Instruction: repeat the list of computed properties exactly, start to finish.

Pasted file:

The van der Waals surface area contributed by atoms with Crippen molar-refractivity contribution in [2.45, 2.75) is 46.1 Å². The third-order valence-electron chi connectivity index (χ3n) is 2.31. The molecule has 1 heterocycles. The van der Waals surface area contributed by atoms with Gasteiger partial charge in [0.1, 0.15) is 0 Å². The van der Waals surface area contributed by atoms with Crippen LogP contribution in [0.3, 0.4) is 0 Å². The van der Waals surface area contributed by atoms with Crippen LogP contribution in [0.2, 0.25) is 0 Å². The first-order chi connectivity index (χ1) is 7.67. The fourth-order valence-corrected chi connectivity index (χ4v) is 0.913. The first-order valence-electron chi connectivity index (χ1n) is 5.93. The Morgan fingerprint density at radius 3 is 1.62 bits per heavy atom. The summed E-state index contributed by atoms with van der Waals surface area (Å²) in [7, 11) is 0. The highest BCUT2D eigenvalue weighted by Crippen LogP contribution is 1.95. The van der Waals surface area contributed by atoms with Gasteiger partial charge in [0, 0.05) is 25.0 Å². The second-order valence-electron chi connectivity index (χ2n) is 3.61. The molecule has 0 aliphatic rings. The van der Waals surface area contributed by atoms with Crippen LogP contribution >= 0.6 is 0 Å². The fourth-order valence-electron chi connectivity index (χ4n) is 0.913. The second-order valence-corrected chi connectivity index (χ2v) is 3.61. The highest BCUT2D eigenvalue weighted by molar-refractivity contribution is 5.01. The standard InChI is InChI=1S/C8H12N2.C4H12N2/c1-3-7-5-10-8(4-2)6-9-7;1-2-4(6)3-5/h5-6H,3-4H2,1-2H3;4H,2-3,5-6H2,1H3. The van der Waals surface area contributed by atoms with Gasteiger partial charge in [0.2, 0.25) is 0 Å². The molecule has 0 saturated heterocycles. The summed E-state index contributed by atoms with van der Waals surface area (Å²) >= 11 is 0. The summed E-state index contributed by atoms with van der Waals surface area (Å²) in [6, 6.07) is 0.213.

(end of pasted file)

The van der Waals surface area contributed by atoms with Crippen molar-refractivity contribution in [2.45, 2.75) is 46.1 Å². The third-order valence-electron chi connectivity index (χ3n) is 2.31. The molecule has 1 heterocycles. The van der Waals surface area contributed by atoms with Gasteiger partial charge in [0.1, 0.15) is 0 Å². The van der Waals surface area contributed by atoms with Crippen LogP contribution in [0.3, 0.4) is 0 Å². The van der Waals surface area contributed by atoms with Crippen LogP contribution in [0.2, 0.25) is 0 Å². The first-order chi connectivity index (χ1) is 7.67. The fourth-order valence-corrected chi connectivity index (χ4v) is 0.913. The first-order valence-electron chi connectivity index (χ1n) is 5.93. The Morgan fingerprint density at radius 3 is 1.62 bits per heavy atom. The summed E-state index contributed by atoms with van der Waals surface area (Å²) in [7, 11) is 0. The highest BCUT2D eigenvalue weighted by Crippen LogP contribution is 1.95. The van der Waals surface area contributed by atoms with Gasteiger partial charge in [0, 0.05) is 25.0 Å². The second-order valence-electron chi connectivity index (χ2n) is 3.61. The molecule has 0 aliphatic rings. The van der Waals surface area contributed by atoms with Crippen LogP contribution >= 0.6 is 0 Å². The fourth-order valence-electron chi connectivity index (χ4n) is 0.913. The second-order valence-corrected chi connectivity index (χ2v) is 3.61. The highest BCUT2D eigenvalue weighted by molar-refractivity contribution is 5.01. The standard InChI is InChI=1S/C8H12N2.C4H12N2/c1-3-7-5-10-8(4-2)6-9-7;1-2-4(6)3-5/h5-6H,3-4H2,1-2H3;4H,2-3,5-6H2,1H3. The van der Waals surface area contributed by atoms with Gasteiger partial charge in [0.2, 0.25) is 0 Å². The molecule has 0 saturated heterocycles. The summed E-state index contributed by atoms with van der Waals surface area (Å²) >= 11 is 0. The summed E-state index contributed by atoms with van der Waals surface area (Å²) in [6, 6.07) is 0.213.